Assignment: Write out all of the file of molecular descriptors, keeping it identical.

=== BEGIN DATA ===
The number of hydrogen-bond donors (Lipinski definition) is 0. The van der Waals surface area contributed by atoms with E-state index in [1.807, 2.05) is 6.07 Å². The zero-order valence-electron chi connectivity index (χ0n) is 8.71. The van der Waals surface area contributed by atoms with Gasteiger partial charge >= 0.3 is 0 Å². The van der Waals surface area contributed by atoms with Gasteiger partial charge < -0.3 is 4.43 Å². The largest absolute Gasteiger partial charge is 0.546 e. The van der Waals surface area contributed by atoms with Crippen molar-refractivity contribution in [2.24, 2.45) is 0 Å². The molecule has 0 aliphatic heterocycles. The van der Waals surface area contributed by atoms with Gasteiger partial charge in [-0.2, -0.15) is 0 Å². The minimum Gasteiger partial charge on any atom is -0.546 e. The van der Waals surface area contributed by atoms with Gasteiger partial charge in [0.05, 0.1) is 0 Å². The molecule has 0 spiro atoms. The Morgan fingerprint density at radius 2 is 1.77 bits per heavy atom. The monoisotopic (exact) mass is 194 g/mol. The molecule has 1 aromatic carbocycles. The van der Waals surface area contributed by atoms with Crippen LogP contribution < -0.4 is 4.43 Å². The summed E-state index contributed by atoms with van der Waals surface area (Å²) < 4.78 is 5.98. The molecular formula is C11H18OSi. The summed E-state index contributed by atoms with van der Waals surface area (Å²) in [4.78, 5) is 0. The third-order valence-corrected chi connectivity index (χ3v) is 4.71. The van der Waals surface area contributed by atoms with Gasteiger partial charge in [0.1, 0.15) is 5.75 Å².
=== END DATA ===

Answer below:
The number of hydrogen-bond donors (Lipinski definition) is 0. The van der Waals surface area contributed by atoms with E-state index in [1.807, 2.05) is 6.07 Å². The zero-order valence-electron chi connectivity index (χ0n) is 8.71. The van der Waals surface area contributed by atoms with Gasteiger partial charge >= 0.3 is 0 Å². The van der Waals surface area contributed by atoms with Gasteiger partial charge < -0.3 is 4.43 Å². The largest absolute Gasteiger partial charge is 0.546 e. The van der Waals surface area contributed by atoms with Crippen molar-refractivity contribution in [2.24, 2.45) is 0 Å². The molecule has 0 aliphatic heterocycles. The van der Waals surface area contributed by atoms with Gasteiger partial charge in [-0.2, -0.15) is 0 Å². The minimum Gasteiger partial charge on any atom is -0.546 e. The van der Waals surface area contributed by atoms with Gasteiger partial charge in [0.05, 0.1) is 0 Å². The molecule has 0 spiro atoms. The Morgan fingerprint density at radius 2 is 1.77 bits per heavy atom. The monoisotopic (exact) mass is 194 g/mol. The molecule has 1 aromatic carbocycles. The van der Waals surface area contributed by atoms with Crippen LogP contribution < -0.4 is 4.43 Å². The summed E-state index contributed by atoms with van der Waals surface area (Å²) < 4.78 is 5.98. The molecular formula is C11H18OSi. The summed E-state index contributed by atoms with van der Waals surface area (Å²) in [4.78, 5) is 0. The third-order valence-corrected chi connectivity index (χ3v) is 4.71. The van der Waals surface area contributed by atoms with Gasteiger partial charge in [0.1, 0.15) is 5.75 Å².